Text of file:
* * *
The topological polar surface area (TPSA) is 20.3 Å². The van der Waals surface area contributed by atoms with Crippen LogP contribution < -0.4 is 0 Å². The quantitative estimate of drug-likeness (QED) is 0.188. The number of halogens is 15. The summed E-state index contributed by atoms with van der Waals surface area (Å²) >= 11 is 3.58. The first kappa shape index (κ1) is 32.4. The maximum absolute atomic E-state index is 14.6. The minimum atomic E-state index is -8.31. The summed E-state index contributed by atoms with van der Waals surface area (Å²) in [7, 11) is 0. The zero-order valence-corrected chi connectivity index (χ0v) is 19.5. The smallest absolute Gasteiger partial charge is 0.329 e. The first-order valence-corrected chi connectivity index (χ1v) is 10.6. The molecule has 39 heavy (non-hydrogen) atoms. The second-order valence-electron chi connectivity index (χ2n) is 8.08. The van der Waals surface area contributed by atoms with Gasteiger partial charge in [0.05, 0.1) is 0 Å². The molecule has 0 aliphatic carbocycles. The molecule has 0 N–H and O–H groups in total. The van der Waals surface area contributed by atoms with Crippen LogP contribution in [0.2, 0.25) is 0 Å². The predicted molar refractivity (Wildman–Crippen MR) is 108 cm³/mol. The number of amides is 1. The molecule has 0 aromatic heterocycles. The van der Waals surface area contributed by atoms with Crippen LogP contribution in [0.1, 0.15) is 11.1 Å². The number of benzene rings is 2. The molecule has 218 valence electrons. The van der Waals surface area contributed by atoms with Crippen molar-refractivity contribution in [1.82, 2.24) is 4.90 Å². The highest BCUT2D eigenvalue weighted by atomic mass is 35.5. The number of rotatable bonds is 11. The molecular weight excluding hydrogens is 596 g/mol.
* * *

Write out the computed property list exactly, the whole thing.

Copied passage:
The topological polar surface area (TPSA) is 20.3 Å². The van der Waals surface area contributed by atoms with Crippen LogP contribution < -0.4 is 0 Å². The quantitative estimate of drug-likeness (QED) is 0.188. The number of halogens is 15. The summed E-state index contributed by atoms with van der Waals surface area (Å²) >= 11 is 3.58. The first kappa shape index (κ1) is 32.4. The maximum absolute atomic E-state index is 14.6. The minimum atomic E-state index is -8.31. The summed E-state index contributed by atoms with van der Waals surface area (Å²) in [7, 11) is 0. The zero-order valence-corrected chi connectivity index (χ0v) is 19.5. The smallest absolute Gasteiger partial charge is 0.329 e. The first-order valence-corrected chi connectivity index (χ1v) is 10.6. The molecule has 39 heavy (non-hydrogen) atoms. The second-order valence-electron chi connectivity index (χ2n) is 8.08. The van der Waals surface area contributed by atoms with Gasteiger partial charge in [0.05, 0.1) is 0 Å². The molecule has 0 aliphatic carbocycles. The molecule has 0 N–H and O–H groups in total. The van der Waals surface area contributed by atoms with Crippen LogP contribution in [0.2, 0.25) is 0 Å². The predicted molar refractivity (Wildman–Crippen MR) is 108 cm³/mol. The number of amides is 1. The molecule has 0 aromatic heterocycles. The van der Waals surface area contributed by atoms with Crippen LogP contribution in [0.1, 0.15) is 11.1 Å². The number of benzene rings is 2. The molecule has 218 valence electrons. The van der Waals surface area contributed by atoms with Crippen molar-refractivity contribution in [1.82, 2.24) is 4.90 Å². The highest BCUT2D eigenvalue weighted by atomic mass is 35.5. The number of rotatable bonds is 11. The molecular weight excluding hydrogens is 596 g/mol.